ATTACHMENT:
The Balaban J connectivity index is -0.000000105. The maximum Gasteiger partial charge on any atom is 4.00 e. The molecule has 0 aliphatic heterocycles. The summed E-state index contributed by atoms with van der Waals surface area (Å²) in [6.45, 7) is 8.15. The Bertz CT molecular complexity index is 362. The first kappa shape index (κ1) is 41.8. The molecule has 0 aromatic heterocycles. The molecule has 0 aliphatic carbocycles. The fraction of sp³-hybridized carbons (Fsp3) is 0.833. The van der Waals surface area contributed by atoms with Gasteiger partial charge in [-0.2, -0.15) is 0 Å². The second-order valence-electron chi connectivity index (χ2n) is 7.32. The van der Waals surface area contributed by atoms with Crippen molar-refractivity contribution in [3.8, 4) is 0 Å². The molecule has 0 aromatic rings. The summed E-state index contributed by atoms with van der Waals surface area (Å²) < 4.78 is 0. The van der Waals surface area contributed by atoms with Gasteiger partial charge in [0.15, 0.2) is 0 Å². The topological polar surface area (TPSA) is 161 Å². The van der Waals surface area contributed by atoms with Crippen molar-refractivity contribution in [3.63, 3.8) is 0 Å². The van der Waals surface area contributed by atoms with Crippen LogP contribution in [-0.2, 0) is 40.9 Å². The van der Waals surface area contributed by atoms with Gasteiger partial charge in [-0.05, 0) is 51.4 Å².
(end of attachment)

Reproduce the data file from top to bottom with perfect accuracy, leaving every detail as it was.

The Balaban J connectivity index is -0.000000105. The maximum Gasteiger partial charge on any atom is 4.00 e. The molecule has 0 aliphatic heterocycles. The summed E-state index contributed by atoms with van der Waals surface area (Å²) in [6.45, 7) is 8.15. The Bertz CT molecular complexity index is 362. The first kappa shape index (κ1) is 41.8. The molecule has 0 aromatic heterocycles. The molecule has 0 aliphatic carbocycles. The fraction of sp³-hybridized carbons (Fsp3) is 0.833. The van der Waals surface area contributed by atoms with Gasteiger partial charge in [-0.2, -0.15) is 0 Å². The second-order valence-electron chi connectivity index (χ2n) is 7.32. The van der Waals surface area contributed by atoms with Crippen molar-refractivity contribution in [3.8, 4) is 0 Å². The molecule has 0 aromatic rings. The summed E-state index contributed by atoms with van der Waals surface area (Å²) < 4.78 is 0. The van der Waals surface area contributed by atoms with Gasteiger partial charge in [0.15, 0.2) is 0 Å². The topological polar surface area (TPSA) is 161 Å². The van der Waals surface area contributed by atoms with Crippen molar-refractivity contribution in [3.63, 3.8) is 0 Å². The van der Waals surface area contributed by atoms with Crippen LogP contribution in [-0.2, 0) is 40.9 Å². The van der Waals surface area contributed by atoms with Gasteiger partial charge in [-0.05, 0) is 51.4 Å².